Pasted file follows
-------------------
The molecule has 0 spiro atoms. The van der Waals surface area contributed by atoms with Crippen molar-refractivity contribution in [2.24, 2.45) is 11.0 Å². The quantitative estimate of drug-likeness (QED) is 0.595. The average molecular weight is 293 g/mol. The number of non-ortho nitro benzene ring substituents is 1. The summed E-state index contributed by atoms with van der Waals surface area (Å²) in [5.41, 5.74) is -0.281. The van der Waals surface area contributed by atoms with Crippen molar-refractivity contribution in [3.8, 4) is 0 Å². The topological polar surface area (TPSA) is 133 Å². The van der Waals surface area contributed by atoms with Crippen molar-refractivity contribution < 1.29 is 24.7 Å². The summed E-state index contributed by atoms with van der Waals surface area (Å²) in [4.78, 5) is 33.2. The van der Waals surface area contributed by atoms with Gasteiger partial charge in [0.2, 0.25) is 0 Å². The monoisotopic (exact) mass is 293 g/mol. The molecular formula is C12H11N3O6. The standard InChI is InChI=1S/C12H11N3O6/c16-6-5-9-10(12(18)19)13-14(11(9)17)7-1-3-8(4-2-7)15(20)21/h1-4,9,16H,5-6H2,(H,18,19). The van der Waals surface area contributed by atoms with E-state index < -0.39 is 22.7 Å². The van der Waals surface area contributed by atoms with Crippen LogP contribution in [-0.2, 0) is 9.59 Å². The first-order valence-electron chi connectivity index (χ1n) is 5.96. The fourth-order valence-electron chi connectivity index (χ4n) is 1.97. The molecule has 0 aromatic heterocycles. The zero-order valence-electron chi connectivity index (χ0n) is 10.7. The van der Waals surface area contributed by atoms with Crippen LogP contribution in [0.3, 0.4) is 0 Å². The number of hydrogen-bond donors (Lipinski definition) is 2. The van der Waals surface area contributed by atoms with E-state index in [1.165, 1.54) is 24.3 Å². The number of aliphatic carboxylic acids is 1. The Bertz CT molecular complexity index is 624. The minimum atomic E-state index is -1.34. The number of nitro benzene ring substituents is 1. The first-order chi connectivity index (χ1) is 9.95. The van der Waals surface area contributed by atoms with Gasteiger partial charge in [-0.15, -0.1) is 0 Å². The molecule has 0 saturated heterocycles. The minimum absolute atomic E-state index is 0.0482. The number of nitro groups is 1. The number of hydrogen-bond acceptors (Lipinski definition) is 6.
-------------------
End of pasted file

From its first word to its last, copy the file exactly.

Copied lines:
The molecule has 0 spiro atoms. The van der Waals surface area contributed by atoms with Crippen molar-refractivity contribution in [2.24, 2.45) is 11.0 Å². The quantitative estimate of drug-likeness (QED) is 0.595. The average molecular weight is 293 g/mol. The number of non-ortho nitro benzene ring substituents is 1. The summed E-state index contributed by atoms with van der Waals surface area (Å²) in [5.41, 5.74) is -0.281. The van der Waals surface area contributed by atoms with Crippen molar-refractivity contribution in [3.8, 4) is 0 Å². The topological polar surface area (TPSA) is 133 Å². The van der Waals surface area contributed by atoms with Crippen molar-refractivity contribution < 1.29 is 24.7 Å². The summed E-state index contributed by atoms with van der Waals surface area (Å²) in [4.78, 5) is 33.2. The van der Waals surface area contributed by atoms with Gasteiger partial charge in [0.2, 0.25) is 0 Å². The monoisotopic (exact) mass is 293 g/mol. The molecular formula is C12H11N3O6. The standard InChI is InChI=1S/C12H11N3O6/c16-6-5-9-10(12(18)19)13-14(11(9)17)7-1-3-8(4-2-7)15(20)21/h1-4,9,16H,5-6H2,(H,18,19). The van der Waals surface area contributed by atoms with E-state index < -0.39 is 22.7 Å². The van der Waals surface area contributed by atoms with Crippen LogP contribution in [-0.2, 0) is 9.59 Å². The first-order valence-electron chi connectivity index (χ1n) is 5.96. The fourth-order valence-electron chi connectivity index (χ4n) is 1.97. The molecule has 0 aromatic heterocycles. The zero-order valence-electron chi connectivity index (χ0n) is 10.7. The van der Waals surface area contributed by atoms with Crippen LogP contribution in [0.3, 0.4) is 0 Å². The number of hydrogen-bond donors (Lipinski definition) is 2. The van der Waals surface area contributed by atoms with E-state index in [1.165, 1.54) is 24.3 Å². The number of aliphatic carboxylic acids is 1. The Bertz CT molecular complexity index is 624. The minimum atomic E-state index is -1.34. The number of nitro benzene ring substituents is 1. The first-order chi connectivity index (χ1) is 9.95. The van der Waals surface area contributed by atoms with Gasteiger partial charge in [-0.15, -0.1) is 0 Å². The molecule has 0 saturated heterocycles. The minimum absolute atomic E-state index is 0.0482. The number of nitro groups is 1. The number of hydrogen-bond acceptors (Lipinski definition) is 6.